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2 • Summary

2 • Summary

Understanding organic chemistry means knowing not just what happens but also why and how it happens at the molecular level. In this chapter, we’ve reviewed some of the ways that chemists describe and account for chemical reactivity, thereby providing a foundation for understanding the specific reactions that will be discussed in subsequent chapters.

Organic molecules often have polar covalent bonds as a result of unsymmetrical electron sharing caused by differences in the electronegativity of atoms. A carbon–oxygen bond is polar, for example, because oxygen attracts the shared electrons more strongly than carbon does. Carbon–hydrogen bonds are relatively nonpolar. Many molecules as a whole are also polar, owing to the presence of individual polar bonds and electron lone pairs. The polarity of a molecule is measured by its dipole moment, μ.

Plus (+) and minus (–) signs are often used to indicate the presence of formal charges on atoms in molecules. Assigning formal charges to specific atoms is a bookkeeping technique that makes it possible to keep track of the valence electrons around an atom and offers some clues about chemical reactivity.

Some substances, such as acetate ion and benzene, can’t be represented by a single line-bond structure and must be considered as a resonance hybrid of two or more structures, none of which would be correct by themselves. The only difference between two resonance forms is in the location of their π and nonbonding electrons. The nuclei remain in the same places in both structures, and the hybridization of the atoms remains the same.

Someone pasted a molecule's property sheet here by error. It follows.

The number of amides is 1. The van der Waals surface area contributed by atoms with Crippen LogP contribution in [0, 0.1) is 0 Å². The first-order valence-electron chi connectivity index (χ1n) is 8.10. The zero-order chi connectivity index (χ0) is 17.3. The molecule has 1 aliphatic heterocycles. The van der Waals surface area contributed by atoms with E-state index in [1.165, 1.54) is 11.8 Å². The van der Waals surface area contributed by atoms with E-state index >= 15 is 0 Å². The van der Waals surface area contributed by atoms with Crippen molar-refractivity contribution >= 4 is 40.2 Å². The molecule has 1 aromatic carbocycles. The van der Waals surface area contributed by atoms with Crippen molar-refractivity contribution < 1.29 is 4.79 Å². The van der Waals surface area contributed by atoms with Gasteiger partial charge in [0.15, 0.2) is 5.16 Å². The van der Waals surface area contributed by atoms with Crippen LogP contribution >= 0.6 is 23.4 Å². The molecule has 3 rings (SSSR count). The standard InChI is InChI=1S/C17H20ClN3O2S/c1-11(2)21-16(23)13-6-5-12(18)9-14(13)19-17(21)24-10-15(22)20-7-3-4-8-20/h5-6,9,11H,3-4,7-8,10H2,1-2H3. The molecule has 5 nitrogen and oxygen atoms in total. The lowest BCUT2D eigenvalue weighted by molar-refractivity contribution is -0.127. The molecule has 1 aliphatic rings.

Acidity and basicity are closely related to the ideas of polarity and electronegativity. A Brønsted–Lowry acid is a compound that can donate a proton (hydrogen ion, H+), and a Brønsted–Lowry base is a compound that can accept a proton. The strength of a Brønsted–Lowry acid or base is expressed by its acidity constant, Ka, or by the negative logarithm of the acidity constant, pKa. The larger the pKa, the weaker the acid. More useful is the Lewis definition of acids and bases. A Lewis acid is a compound that has a low-energy empty orbital that can accept an electron pair; Mg2+, BF3, AlCl3, and H+ are examples. A Lewis base is a compound that can donate an unshared electron pair; NH3 and H2O are examples. Most organic molecules that contain oxygen and nitrogen can act as Lewis bases toward sufficiently strong acids.

A variety of noncovalent interactions have a significant effect on the properties of large biomolecules. Hydrogen bonding—the attractive interaction between a positively polarized hydrogen atom bonded to an oxygen or nitrogen atom with an unshared electron pair on another O or N atom, is particularly important in giving proteins and nucleic acids their shapes.

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